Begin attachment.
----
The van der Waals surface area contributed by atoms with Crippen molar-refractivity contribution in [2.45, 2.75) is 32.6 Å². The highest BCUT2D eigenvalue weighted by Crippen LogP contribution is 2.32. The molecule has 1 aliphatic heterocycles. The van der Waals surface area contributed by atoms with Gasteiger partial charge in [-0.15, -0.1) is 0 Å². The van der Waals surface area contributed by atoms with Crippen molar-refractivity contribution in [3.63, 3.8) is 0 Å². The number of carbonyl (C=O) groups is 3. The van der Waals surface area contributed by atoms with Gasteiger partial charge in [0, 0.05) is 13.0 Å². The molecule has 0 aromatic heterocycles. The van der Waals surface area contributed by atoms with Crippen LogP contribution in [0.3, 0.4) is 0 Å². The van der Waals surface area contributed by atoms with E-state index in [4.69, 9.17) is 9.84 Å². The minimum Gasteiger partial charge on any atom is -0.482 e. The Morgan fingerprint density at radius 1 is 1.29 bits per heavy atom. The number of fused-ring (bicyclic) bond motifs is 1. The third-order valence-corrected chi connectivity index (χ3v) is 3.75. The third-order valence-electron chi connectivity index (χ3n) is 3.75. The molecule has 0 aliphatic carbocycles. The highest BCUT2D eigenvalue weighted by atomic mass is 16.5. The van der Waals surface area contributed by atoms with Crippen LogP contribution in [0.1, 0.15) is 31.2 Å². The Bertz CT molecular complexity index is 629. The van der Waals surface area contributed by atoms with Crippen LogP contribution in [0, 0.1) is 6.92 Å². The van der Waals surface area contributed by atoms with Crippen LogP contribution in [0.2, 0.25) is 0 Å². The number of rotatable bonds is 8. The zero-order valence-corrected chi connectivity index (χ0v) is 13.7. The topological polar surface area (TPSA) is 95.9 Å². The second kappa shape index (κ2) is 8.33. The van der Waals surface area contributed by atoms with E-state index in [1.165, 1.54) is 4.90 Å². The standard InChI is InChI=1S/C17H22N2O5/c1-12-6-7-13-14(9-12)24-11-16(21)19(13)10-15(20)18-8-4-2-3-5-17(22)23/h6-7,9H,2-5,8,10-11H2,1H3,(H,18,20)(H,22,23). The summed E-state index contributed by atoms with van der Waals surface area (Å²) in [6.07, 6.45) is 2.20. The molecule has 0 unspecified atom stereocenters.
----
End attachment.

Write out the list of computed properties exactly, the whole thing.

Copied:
The van der Waals surface area contributed by atoms with Crippen molar-refractivity contribution in [2.45, 2.75) is 32.6 Å². The highest BCUT2D eigenvalue weighted by Crippen LogP contribution is 2.32. The molecule has 1 aliphatic heterocycles. The van der Waals surface area contributed by atoms with Gasteiger partial charge in [-0.15, -0.1) is 0 Å². The van der Waals surface area contributed by atoms with Crippen molar-refractivity contribution in [3.63, 3.8) is 0 Å². The number of carbonyl (C=O) groups is 3. The van der Waals surface area contributed by atoms with Gasteiger partial charge in [0, 0.05) is 13.0 Å². The molecule has 0 aromatic heterocycles. The van der Waals surface area contributed by atoms with Crippen LogP contribution in [0.3, 0.4) is 0 Å². The van der Waals surface area contributed by atoms with E-state index in [4.69, 9.17) is 9.84 Å². The minimum Gasteiger partial charge on any atom is -0.482 e. The Morgan fingerprint density at radius 1 is 1.29 bits per heavy atom. The number of fused-ring (bicyclic) bond motifs is 1. The third-order valence-corrected chi connectivity index (χ3v) is 3.75. The third-order valence-electron chi connectivity index (χ3n) is 3.75. The molecule has 0 aliphatic carbocycles. The highest BCUT2D eigenvalue weighted by atomic mass is 16.5. The van der Waals surface area contributed by atoms with Crippen LogP contribution in [0.1, 0.15) is 31.2 Å². The Bertz CT molecular complexity index is 629. The van der Waals surface area contributed by atoms with Crippen LogP contribution in [0, 0.1) is 6.92 Å². The van der Waals surface area contributed by atoms with Crippen LogP contribution in [0.2, 0.25) is 0 Å². The number of rotatable bonds is 8. The zero-order valence-corrected chi connectivity index (χ0v) is 13.7. The topological polar surface area (TPSA) is 95.9 Å². The second kappa shape index (κ2) is 8.33. The van der Waals surface area contributed by atoms with E-state index in [1.165, 1.54) is 4.90 Å². The standard InChI is InChI=1S/C17H22N2O5/c1-12-6-7-13-14(9-12)24-11-16(21)19(13)10-15(20)18-8-4-2-3-5-17(22)23/h6-7,9H,2-5,8,10-11H2,1H3,(H,18,20)(H,22,23). The summed E-state index contributed by atoms with van der Waals surface area (Å²) in [6.07, 6.45) is 2.20. The molecule has 0 unspecified atom stereocenters.